Although fewer Americans are purchasing homes, we believe they should. Real estate has reached a new high in the opinion of those who believe it is better than stocks, bonds, or gold as an investment.
According to a Bankrate.com poll, nearly one-third believe that real estate is a better option to invest long-term money. This is more common among younger people, 37% of those aged 23-28 putting real estate ahead of stocks, bonds and gold, while 28% placed savings accounts last. Greg McBride (chief financial analyst at Bankrate) said that this is the strongest real estate sentiment in seven years of the survey.
Unfortunately, real estate is not a better investment than it was in the past century. Stock market returns are almost always the best for those with some money.
McBride, Bankrate's economist, said that despite the stock market's higher returns, it "remains rather unloved." "We've been conducting this survey for seven year and have been in a bullish market for seven years. But investors haven’t really warmed up to it. Only 1 in 5 people believe that the stock market makes the best long-term investments.
A house is more complicated than a stock portfolio. A property is expensive to purchase, sell, and maintain. It can also lose its value over time like an iPhone or car. A house can be considered an investment. Instead of receiving a quarterly dividend, you will need to invest money in it regularly to keep it in great shape.
However, when it comes to real property, comfort breeds contentment. Although less than half of Americans have stocks, almost two-thirds own their home. Many Americans, if not all, are aware that they can become homeowners through their family, friends and neighbors. A house is a tangible asset, just like financial instruments. You can touch, kick, and look at it. It is yours. It gives us a feeling of comfort that we don't get with stocks or bonds," stated Anders Skagerberg, a financial advisor at Skag Financial Salt Lake City, Utah.
Tyler Reeves, founder and CEO of Plimsoll Financial Planning, Birmingham, Alabama, stated that the way most people view home sales leaves out many costs. This artificially increases real estate's perceived rate-of-return.
"You discover that this house was purchased for $300,000. It was then sold five years later for $400,000 - wow! That's only $100,000! He said. They don't realize that during the five-year period they had to purchase a new HVAC unit and hot water heater and pay a five-year mortgage.
Maintenance and repairs are often overlooked in homeownership, particularly for younger homeowners. According to Zillow, maintenance alone, which includes tasks like cleaning the gutters, yard work and carpet cleaning, can cost $3,000 per year.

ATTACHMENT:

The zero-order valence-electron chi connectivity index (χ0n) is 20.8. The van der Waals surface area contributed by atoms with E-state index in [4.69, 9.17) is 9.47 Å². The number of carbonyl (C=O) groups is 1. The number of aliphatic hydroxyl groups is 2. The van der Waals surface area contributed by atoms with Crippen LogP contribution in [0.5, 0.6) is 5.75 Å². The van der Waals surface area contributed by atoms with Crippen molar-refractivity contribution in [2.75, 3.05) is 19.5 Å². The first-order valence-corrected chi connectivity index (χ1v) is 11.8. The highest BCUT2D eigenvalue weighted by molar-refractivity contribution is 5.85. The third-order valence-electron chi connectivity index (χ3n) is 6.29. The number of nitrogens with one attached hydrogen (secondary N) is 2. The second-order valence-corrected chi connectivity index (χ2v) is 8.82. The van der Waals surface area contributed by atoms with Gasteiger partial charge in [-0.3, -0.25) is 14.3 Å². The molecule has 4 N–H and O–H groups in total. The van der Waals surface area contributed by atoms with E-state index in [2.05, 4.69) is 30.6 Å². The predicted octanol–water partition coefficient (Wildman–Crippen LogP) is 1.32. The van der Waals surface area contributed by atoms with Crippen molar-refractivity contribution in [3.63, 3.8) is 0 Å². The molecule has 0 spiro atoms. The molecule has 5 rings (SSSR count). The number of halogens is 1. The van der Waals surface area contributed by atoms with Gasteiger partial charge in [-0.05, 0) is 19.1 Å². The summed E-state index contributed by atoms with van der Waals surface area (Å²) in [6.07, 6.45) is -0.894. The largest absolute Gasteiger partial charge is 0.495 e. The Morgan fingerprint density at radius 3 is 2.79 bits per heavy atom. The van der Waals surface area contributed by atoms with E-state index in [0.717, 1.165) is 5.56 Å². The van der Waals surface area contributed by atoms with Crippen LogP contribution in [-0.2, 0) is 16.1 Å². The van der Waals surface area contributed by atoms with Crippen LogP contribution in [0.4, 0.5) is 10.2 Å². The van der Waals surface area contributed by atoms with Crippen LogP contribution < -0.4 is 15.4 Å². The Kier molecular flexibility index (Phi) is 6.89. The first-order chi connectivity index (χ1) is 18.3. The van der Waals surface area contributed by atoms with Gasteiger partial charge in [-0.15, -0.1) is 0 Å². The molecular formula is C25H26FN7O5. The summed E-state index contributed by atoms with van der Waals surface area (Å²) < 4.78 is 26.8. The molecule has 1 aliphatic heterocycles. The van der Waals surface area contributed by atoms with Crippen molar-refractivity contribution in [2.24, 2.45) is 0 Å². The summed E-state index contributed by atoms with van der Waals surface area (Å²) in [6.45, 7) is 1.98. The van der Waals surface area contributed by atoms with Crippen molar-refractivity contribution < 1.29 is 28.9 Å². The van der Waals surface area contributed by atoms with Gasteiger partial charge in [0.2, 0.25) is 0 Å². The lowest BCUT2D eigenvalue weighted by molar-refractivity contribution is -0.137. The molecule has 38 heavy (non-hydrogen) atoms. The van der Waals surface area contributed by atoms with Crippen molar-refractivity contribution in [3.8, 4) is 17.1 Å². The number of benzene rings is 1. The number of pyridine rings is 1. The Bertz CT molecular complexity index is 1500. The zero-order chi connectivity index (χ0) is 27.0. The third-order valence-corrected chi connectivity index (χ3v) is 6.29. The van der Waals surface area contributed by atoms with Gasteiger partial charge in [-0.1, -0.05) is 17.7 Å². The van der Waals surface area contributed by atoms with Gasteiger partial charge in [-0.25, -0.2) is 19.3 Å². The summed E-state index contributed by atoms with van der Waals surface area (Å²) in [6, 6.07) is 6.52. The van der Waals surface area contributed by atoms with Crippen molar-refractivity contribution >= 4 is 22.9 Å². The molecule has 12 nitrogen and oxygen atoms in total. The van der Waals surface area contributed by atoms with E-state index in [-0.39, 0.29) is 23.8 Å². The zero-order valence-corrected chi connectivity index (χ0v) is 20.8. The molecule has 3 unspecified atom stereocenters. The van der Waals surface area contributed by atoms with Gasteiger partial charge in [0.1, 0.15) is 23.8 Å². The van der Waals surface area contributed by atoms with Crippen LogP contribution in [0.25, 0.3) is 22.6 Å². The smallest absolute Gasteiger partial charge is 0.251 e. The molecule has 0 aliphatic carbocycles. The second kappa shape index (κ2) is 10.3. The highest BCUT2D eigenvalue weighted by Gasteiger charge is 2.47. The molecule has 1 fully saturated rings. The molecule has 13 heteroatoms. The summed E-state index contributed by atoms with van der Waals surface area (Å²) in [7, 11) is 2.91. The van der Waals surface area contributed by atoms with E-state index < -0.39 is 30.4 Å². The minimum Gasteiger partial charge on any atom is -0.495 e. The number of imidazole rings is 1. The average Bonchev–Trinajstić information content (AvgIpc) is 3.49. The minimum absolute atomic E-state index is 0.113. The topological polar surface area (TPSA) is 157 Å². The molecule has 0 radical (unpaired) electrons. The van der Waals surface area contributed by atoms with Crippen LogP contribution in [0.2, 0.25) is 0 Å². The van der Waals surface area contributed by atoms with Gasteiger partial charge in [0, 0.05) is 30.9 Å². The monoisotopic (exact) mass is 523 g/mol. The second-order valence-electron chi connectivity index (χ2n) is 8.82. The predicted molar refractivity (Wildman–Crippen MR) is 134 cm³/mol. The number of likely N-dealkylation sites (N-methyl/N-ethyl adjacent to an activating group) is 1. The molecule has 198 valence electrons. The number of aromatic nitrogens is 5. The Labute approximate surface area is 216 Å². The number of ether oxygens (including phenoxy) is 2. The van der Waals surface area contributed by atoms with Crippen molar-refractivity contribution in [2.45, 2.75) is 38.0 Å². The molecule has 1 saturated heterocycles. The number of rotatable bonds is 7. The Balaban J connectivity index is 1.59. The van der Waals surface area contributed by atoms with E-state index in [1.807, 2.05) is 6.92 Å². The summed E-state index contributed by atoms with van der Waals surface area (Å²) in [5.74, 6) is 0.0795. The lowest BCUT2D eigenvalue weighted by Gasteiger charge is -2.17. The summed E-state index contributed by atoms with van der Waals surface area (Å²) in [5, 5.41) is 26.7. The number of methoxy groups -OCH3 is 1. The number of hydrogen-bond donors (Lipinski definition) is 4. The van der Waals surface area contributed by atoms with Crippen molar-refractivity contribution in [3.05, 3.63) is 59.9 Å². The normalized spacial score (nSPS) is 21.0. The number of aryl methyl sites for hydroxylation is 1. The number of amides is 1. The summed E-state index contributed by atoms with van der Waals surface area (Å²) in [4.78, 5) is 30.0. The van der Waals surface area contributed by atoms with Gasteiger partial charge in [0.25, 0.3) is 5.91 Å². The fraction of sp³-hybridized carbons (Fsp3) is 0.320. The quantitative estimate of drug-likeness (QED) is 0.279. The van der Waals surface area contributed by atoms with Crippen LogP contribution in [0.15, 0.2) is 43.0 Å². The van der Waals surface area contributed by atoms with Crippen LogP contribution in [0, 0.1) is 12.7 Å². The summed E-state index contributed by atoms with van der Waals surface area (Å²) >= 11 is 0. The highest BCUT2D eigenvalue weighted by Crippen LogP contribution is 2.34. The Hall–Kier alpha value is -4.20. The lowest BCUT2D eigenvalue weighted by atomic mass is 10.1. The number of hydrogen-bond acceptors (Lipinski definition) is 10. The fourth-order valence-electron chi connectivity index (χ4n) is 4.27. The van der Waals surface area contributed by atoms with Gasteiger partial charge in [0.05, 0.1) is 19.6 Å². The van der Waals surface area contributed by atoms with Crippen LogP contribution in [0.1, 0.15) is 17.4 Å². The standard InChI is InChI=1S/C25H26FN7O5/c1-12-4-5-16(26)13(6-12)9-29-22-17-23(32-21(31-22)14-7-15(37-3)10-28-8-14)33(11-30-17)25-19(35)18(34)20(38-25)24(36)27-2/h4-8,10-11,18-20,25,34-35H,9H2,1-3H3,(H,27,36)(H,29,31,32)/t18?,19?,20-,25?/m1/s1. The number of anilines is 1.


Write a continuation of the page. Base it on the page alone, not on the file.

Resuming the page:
Unexpected repairs can result in much higher costs. In Business Insider, she reported that a young homeowner in Tennessee spent $21,000 to repair her 1950s ranch house. Although she acknowledged that procrastination was a factor in some problems, many repairs were inevitable due to normal wear and tear: replacement of roofs, ceilings being repaired and upgrades to electrical systems.
Even with the best case scenario, property comes with costs. These include taxes, homeowner's insurance, mortgage payments, taxes, and fees like trash pickup. There may also be a homeowners' association or condo association. These taxes and fees are the reason first-time homebuyers are advised to budget 30% above their monthly mortgage payment in order to realize the true cost of owning their home.
A house flipper who has good credit could purchase the $300,000.00 house in Reeves’ example today for $70,000 (down payment plus closing cost) and $1,130 per month. The lucky debtor will have paid $45,000 just in interest payments and, under the 30% rule, about $20,000 in taxes and other expenses over five years. After accounting for all the fees of agents and interest, taxes, and maintenance she paid along the way, the house would be sold for $400,000 and she would make a profit $22,000.
The flipper received a 31% return on her initial investment in the best case scenario. Instead, she could have made $34,000 in profits if she had invested $70,000 five years ago in a stock-market index funds.
Adam Van Wie, a Jacksonville financial planner, said that there are many clients who have lost money or broken even in real estate. He spoke to CBS MoneyWatch. "We try to talk them out, but they don't listen," Van Wie said.
The housing crisis continues to make it difficult for people to make quick profits in the housing market. Financial planners have seen an increase in people seeking financial advice to help them realize their dreams of real estate wealth.
Reeves stated, "In the past couple years it's come up with almost half my clients." It was unimaginable that it would have happened seven, eight years ago.
Like most financial planners Reeves stressed that he would not discourage anyone from investing in real estate. It's a lot more like a job than people think. To make it a profitable endeavor, you have to treat it as such.
Tara Unverzagt founder of South Bay Financial Partners, Torrance, California, said, "I know people who earn money selling, buying, and renting real property, just as I do buying and selling stocks or bonds." But that's their way of life. They spend a lot time studying the cycle and knowing when to 'buy low, sell high.' "
She said that real estate is similar to stocks in that the average person buys high and sells low, and then loses their shirt.